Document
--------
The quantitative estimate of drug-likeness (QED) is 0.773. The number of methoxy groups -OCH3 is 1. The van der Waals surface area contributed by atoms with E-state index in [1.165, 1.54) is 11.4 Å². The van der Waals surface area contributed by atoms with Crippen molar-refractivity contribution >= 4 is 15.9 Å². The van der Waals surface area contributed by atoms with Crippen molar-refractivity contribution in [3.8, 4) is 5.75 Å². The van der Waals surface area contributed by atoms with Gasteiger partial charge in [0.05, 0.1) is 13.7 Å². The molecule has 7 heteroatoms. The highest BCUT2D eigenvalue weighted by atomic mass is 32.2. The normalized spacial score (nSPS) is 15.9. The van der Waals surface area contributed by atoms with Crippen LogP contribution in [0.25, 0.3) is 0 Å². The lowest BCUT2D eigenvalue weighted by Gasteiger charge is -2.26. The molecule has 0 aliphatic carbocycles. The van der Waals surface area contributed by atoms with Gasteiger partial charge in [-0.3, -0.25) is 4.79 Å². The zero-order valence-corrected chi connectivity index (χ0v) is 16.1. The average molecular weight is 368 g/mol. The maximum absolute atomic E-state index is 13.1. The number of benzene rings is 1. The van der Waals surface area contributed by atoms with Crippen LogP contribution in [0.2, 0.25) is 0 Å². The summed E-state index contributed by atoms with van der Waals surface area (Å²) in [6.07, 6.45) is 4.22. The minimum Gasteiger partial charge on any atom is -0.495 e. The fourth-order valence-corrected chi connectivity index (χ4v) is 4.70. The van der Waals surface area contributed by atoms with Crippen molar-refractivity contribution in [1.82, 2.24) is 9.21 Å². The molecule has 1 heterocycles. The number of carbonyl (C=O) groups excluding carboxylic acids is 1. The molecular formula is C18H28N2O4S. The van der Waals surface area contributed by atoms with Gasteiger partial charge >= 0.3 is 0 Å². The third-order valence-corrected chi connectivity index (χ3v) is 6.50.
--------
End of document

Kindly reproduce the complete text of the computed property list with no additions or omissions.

The quantitative estimate of drug-likeness (QED) is 0.773. The number of methoxy groups -OCH3 is 1. The van der Waals surface area contributed by atoms with E-state index in [1.165, 1.54) is 11.4 Å². The van der Waals surface area contributed by atoms with Crippen molar-refractivity contribution >= 4 is 15.9 Å². The van der Waals surface area contributed by atoms with Crippen molar-refractivity contribution in [3.8, 4) is 5.75 Å². The van der Waals surface area contributed by atoms with Gasteiger partial charge in [0.05, 0.1) is 13.7 Å². The molecule has 7 heteroatoms. The highest BCUT2D eigenvalue weighted by atomic mass is 32.2. The normalized spacial score (nSPS) is 15.9. The van der Waals surface area contributed by atoms with Crippen LogP contribution in [0.25, 0.3) is 0 Å². The lowest BCUT2D eigenvalue weighted by Gasteiger charge is -2.26. The molecule has 0 aliphatic carbocycles. The van der Waals surface area contributed by atoms with Gasteiger partial charge in [-0.3, -0.25) is 4.79 Å². The zero-order valence-corrected chi connectivity index (χ0v) is 16.1. The average molecular weight is 368 g/mol. The maximum absolute atomic E-state index is 13.1. The number of benzene rings is 1. The van der Waals surface area contributed by atoms with Crippen LogP contribution in [0.2, 0.25) is 0 Å². The summed E-state index contributed by atoms with van der Waals surface area (Å²) in [6.07, 6.45) is 4.22. The minimum Gasteiger partial charge on any atom is -0.495 e. The fourth-order valence-corrected chi connectivity index (χ4v) is 4.70. The van der Waals surface area contributed by atoms with Crippen molar-refractivity contribution in [1.82, 2.24) is 9.21 Å². The molecule has 1 heterocycles. The number of carbonyl (C=O) groups excluding carboxylic acids is 1. The molecular formula is C18H28N2O4S. The van der Waals surface area contributed by atoms with Gasteiger partial charge >= 0.3 is 0 Å². The third-order valence-corrected chi connectivity index (χ3v) is 6.50.